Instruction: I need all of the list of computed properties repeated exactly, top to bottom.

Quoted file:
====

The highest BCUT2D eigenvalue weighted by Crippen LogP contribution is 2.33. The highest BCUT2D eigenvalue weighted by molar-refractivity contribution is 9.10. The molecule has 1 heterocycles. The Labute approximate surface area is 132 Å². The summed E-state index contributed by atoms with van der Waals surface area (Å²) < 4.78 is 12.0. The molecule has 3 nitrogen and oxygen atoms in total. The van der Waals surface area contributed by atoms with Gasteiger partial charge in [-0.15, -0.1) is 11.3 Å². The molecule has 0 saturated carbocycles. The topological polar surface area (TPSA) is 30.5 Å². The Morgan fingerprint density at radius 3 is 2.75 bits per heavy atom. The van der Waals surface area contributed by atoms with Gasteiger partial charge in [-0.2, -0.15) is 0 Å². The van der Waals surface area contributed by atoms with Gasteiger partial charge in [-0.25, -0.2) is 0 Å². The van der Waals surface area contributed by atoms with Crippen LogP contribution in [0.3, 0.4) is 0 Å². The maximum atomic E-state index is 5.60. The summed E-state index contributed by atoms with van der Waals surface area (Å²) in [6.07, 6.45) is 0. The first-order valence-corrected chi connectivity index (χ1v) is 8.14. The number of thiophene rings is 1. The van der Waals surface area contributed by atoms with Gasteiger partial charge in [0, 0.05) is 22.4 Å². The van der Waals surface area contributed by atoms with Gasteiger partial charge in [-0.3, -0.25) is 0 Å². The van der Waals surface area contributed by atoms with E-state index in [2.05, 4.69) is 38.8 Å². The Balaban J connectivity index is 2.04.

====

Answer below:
The highest BCUT2D eigenvalue weighted by Crippen LogP contribution is 2.33. The highest BCUT2D eigenvalue weighted by molar-refractivity contribution is 9.10. The molecule has 1 heterocycles. The Labute approximate surface area is 132 Å². The summed E-state index contributed by atoms with van der Waals surface area (Å²) < 4.78 is 12.0. The molecule has 3 nitrogen and oxygen atoms in total. The van der Waals surface area contributed by atoms with Gasteiger partial charge in [-0.15, -0.1) is 11.3 Å². The molecule has 0 saturated carbocycles. The topological polar surface area (TPSA) is 30.5 Å². The Morgan fingerprint density at radius 3 is 2.75 bits per heavy atom. The van der Waals surface area contributed by atoms with Gasteiger partial charge in [-0.2, -0.15) is 0 Å². The van der Waals surface area contributed by atoms with Gasteiger partial charge in [-0.25, -0.2) is 0 Å². The van der Waals surface area contributed by atoms with Crippen LogP contribution in [0.3, 0.4) is 0 Å². The maximum atomic E-state index is 5.60. The summed E-state index contributed by atoms with van der Waals surface area (Å²) in [6.07, 6.45) is 0. The first-order valence-corrected chi connectivity index (χ1v) is 8.14. The number of thiophene rings is 1. The van der Waals surface area contributed by atoms with Gasteiger partial charge in [0, 0.05) is 22.4 Å². The van der Waals surface area contributed by atoms with Gasteiger partial charge in [-0.3, -0.25) is 0 Å². The van der Waals surface area contributed by atoms with E-state index in [2.05, 4.69) is 38.8 Å². The Balaban J connectivity index is 2.04.